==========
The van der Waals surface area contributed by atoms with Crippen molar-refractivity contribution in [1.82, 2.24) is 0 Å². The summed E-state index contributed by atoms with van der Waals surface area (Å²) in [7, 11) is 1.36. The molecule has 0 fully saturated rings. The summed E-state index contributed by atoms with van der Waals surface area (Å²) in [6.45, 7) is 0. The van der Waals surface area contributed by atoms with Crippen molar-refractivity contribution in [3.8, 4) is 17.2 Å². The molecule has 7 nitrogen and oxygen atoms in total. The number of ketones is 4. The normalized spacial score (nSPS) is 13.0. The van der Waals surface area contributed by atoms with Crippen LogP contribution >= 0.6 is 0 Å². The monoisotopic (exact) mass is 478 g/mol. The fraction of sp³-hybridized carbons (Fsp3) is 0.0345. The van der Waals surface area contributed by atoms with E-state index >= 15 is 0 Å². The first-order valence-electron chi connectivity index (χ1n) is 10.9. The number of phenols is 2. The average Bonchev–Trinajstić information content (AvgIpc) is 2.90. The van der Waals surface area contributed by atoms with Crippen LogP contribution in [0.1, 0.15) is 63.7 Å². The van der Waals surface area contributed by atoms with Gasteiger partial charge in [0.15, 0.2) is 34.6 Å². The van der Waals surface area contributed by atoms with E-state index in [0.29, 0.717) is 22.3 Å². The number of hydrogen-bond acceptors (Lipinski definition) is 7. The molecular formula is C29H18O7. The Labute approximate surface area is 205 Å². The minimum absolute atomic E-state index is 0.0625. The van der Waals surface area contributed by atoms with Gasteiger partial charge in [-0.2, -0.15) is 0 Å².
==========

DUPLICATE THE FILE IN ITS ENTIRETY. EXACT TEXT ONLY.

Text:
The van der Waals surface area contributed by atoms with Crippen molar-refractivity contribution in [1.82, 2.24) is 0 Å². The summed E-state index contributed by atoms with van der Waals surface area (Å²) in [7, 11) is 1.36. The molecule has 0 fully saturated rings. The summed E-state index contributed by atoms with van der Waals surface area (Å²) in [6.45, 7) is 0. The van der Waals surface area contributed by atoms with Crippen molar-refractivity contribution in [3.8, 4) is 17.2 Å². The molecule has 7 nitrogen and oxygen atoms in total. The number of ketones is 4. The normalized spacial score (nSPS) is 13.0. The van der Waals surface area contributed by atoms with Crippen LogP contribution >= 0.6 is 0 Å². The monoisotopic (exact) mass is 478 g/mol. The fraction of sp³-hybridized carbons (Fsp3) is 0.0345. The van der Waals surface area contributed by atoms with E-state index >= 15 is 0 Å². The first-order valence-electron chi connectivity index (χ1n) is 10.9. The number of phenols is 2. The average Bonchev–Trinajstić information content (AvgIpc) is 2.90. The van der Waals surface area contributed by atoms with Crippen LogP contribution in [0.1, 0.15) is 63.7 Å². The van der Waals surface area contributed by atoms with Gasteiger partial charge in [0.15, 0.2) is 34.6 Å². The van der Waals surface area contributed by atoms with E-state index in [0.29, 0.717) is 22.3 Å². The number of hydrogen-bond acceptors (Lipinski definition) is 7. The molecular formula is C29H18O7. The Labute approximate surface area is 205 Å². The minimum absolute atomic E-state index is 0.0625. The van der Waals surface area contributed by atoms with Gasteiger partial charge in [-0.2, -0.15) is 0 Å².